The crux of a compassionate culture: the need for more privileged prosocial behavior

Our future

Our entire society is built on the belief that people will act prosocially for others, and that individuals with power and influence with do the “right thing.” However, I am fearful of the coming years. Where are we going as a society? Has technology made us closer, more caring, and deeply connected (see “Connected, but alone” on TED)? Have our science and mathematical models been used to benefit the world or served our self-interested motives (see 2008 Financial crash)? Monsanta has likely contaminated our food supply in the future and caused a national “gluten allergy” craze with their genetically-modified products (see more). Drone-led executions are serious debate in the Senate (see more).  Wall Street investors have made millions as main street continues to suffer from their actions. The problem lies with power.

Is power bad?

Power has been defined as the capacity to influence others. So, is power inherently bad? No. The process, our actions, define whether power was used for good or bad outcomes. Too often, we use power for control and self-serving reasons. Bullying behavior involves intentional aggressive behavior (harming others) that involves the recipient of the behavior feeling less power than the person performing the behavior. This behavior is prevalent in our U.S. culture today. Whether it’s academics abusing graduate students, Wall Street warriors collapsing the economy for personal gain, students in educational settings, or cyberbullying among coworkers and students.

To eliminate undesirable behavior, such as bullying, behavioral scientists have often followed a basic psychological principle: “The best way to decrease an undesirable behavior is to recognize and reward an opposite incompatible alternative.” However, in the case of bullying behavior, no such behavioral continuum existed until now.

What’s privileged prosocial behavior?

We define the incompatible opposite as privileged prosocial behavior. This involves any intentional prosocial behavior (helping others) that involves a powerful person helping the less powerful person. To create a culture of compassion, we need individuals to recognize their privileges and act on them to make a larger difference for others. A common form of privileged prosocial behavior is mentorship.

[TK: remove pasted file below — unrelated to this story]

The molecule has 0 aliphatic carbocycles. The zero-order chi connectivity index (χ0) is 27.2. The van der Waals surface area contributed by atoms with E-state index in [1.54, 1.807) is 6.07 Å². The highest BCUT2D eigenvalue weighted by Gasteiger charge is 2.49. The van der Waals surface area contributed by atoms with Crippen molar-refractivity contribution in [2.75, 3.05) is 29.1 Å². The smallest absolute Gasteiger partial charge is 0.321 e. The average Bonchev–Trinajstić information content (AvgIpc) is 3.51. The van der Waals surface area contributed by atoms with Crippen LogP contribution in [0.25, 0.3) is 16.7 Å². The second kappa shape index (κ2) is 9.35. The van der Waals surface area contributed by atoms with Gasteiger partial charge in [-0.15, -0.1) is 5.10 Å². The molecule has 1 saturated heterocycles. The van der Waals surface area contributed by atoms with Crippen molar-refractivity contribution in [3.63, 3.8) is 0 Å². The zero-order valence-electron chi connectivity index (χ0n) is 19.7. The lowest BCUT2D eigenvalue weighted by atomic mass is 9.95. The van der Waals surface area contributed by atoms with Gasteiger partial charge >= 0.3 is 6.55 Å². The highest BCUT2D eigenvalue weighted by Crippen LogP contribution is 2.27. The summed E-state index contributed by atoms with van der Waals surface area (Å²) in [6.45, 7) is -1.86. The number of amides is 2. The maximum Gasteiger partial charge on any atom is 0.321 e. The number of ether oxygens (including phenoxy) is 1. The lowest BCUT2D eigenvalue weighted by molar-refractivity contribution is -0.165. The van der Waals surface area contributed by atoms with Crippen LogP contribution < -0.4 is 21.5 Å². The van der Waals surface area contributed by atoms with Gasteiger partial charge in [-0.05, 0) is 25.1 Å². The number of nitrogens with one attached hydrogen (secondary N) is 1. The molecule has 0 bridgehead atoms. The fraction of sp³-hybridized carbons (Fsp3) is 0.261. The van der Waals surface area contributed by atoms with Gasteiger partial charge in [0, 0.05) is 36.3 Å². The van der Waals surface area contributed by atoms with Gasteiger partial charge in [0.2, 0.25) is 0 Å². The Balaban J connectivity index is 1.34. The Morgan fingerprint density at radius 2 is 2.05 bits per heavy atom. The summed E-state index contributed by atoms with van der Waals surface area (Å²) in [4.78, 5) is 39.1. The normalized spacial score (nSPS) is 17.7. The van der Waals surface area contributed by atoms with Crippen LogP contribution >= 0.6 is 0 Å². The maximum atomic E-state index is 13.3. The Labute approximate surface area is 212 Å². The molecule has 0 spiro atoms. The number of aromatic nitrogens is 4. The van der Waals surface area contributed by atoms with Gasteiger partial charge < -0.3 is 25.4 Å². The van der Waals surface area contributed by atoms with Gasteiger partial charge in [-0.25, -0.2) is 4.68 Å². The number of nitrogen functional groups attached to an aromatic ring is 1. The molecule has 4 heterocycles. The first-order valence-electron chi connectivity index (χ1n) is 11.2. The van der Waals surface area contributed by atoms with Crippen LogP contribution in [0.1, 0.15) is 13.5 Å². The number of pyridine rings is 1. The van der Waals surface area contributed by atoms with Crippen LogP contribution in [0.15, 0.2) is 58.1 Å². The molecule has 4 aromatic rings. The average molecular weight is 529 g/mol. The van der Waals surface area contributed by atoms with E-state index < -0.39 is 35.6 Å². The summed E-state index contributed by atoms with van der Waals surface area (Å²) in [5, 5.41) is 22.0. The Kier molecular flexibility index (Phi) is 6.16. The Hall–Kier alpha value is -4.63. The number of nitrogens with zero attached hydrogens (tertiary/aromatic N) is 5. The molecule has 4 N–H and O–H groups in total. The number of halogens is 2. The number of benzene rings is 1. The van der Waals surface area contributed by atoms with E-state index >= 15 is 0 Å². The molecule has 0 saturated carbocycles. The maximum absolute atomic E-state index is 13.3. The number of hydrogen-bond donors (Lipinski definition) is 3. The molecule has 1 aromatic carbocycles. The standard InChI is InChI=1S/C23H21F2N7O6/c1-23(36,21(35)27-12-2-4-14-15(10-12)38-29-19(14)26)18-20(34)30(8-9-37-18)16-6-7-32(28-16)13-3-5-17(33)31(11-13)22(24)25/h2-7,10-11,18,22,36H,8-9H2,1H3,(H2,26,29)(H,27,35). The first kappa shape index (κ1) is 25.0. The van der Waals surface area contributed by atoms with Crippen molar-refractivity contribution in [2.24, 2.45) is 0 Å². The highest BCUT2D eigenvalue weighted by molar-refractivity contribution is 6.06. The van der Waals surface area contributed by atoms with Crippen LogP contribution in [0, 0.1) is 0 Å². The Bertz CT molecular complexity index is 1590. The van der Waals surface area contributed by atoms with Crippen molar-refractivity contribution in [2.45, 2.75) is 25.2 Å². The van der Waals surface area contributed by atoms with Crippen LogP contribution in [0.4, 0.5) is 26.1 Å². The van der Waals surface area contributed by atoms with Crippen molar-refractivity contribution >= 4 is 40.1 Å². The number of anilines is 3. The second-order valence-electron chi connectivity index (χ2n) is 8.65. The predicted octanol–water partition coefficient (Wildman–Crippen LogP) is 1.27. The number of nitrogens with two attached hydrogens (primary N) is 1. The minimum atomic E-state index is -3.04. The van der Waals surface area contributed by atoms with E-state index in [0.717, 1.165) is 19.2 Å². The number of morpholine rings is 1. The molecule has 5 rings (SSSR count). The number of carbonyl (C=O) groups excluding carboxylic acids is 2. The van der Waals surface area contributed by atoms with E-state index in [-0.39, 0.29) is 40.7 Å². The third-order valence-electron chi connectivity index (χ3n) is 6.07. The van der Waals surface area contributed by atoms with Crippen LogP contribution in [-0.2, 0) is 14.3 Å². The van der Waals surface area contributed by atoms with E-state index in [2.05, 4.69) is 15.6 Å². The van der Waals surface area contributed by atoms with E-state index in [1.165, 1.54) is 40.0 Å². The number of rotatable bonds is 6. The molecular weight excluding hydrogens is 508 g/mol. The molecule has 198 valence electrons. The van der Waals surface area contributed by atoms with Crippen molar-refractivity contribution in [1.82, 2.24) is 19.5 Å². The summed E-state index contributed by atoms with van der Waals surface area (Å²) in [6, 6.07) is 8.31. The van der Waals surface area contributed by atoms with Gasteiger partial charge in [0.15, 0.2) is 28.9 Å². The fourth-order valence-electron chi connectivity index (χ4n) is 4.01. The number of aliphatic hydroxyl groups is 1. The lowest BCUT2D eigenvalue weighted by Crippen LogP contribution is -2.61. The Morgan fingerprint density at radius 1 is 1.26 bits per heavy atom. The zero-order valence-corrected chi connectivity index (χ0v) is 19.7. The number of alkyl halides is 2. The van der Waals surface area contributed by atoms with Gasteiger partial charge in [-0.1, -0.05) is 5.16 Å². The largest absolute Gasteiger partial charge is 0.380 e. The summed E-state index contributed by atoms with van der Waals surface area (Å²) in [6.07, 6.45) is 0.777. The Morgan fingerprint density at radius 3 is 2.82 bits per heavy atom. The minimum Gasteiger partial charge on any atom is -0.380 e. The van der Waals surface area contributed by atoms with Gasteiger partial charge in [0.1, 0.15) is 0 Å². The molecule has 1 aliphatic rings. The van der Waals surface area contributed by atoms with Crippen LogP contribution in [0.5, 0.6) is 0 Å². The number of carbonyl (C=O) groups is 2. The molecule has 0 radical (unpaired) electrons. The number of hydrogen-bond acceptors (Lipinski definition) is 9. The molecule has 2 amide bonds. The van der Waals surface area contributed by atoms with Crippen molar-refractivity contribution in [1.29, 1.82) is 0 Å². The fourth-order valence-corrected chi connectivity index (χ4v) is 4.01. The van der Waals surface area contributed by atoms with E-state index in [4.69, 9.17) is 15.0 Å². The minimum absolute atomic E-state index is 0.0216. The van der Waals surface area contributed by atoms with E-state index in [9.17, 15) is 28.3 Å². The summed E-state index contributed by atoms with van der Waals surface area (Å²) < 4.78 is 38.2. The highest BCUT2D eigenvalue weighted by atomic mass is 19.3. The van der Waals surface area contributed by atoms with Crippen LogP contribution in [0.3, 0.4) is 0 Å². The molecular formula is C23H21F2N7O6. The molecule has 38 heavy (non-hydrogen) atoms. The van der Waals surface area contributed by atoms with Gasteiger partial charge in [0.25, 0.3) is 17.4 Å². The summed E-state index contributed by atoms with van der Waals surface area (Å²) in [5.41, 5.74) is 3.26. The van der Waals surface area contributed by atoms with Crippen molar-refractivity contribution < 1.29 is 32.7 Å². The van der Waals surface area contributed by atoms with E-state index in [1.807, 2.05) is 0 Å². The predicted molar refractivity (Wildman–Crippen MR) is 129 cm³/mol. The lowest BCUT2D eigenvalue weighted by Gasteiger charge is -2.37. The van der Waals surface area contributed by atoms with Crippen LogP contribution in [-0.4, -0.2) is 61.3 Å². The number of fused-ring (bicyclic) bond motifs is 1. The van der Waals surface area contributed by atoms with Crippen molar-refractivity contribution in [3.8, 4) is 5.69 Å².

Mentorship is Key

As I reflect on my undergraduate and graduate years in the context of privileged prosocial behavior, I think about my mentors… the too many to count. Many remain close friends and continually remind me to take care of myself, but they don’t understand that these comments (which are directed to punish my unhealthy behaviors) have no impact on my choices. Why? Because, they didn’t work as hard as they did to watch me reap self-serving benefits. I bet their intention and hope was for me to mentor others. For me to spread my wisdom beyond their walls and through every future interactions I have with others. When they hear about my four-hour nights of sleep, they tell me to stop, but don’t understand that their prior privileged prosocial behavior is my driving force. I owe it to them to “pay it forward.”

Pay It Forward

I wonder if we know what our undergraduate, master’s and doctoral degrees actually mean and confirm to us… For most, it’s a phrase like this:

“To the one thus referred to,____ (recipient of degree), we have by virtue of this diploma, most freely and fully granted and confirmed all the rights, honors, privileges belonging to the degree of ____ (degree type), among ourselves and all nations. 

As recipients of a degree(s), we have privileges that should be passed on to others. Our responsibility is to help others obtain these same rights, honors, and privileges.

My request is simple: 1) Help more friends, colleagues, and students by allowing them to see their privileges; 2) Mentor and be mentored to experience empathy as both the recipient and provider of privileged prosocial behavior; 3) set up environments, systems, and processes that facilitate privileged prosocial behavior. If we each commit to these three requests, together, we can cultivate more compassion to meet the needs of all people worldwide.


~ by shanemccarty on April 30, 2013.

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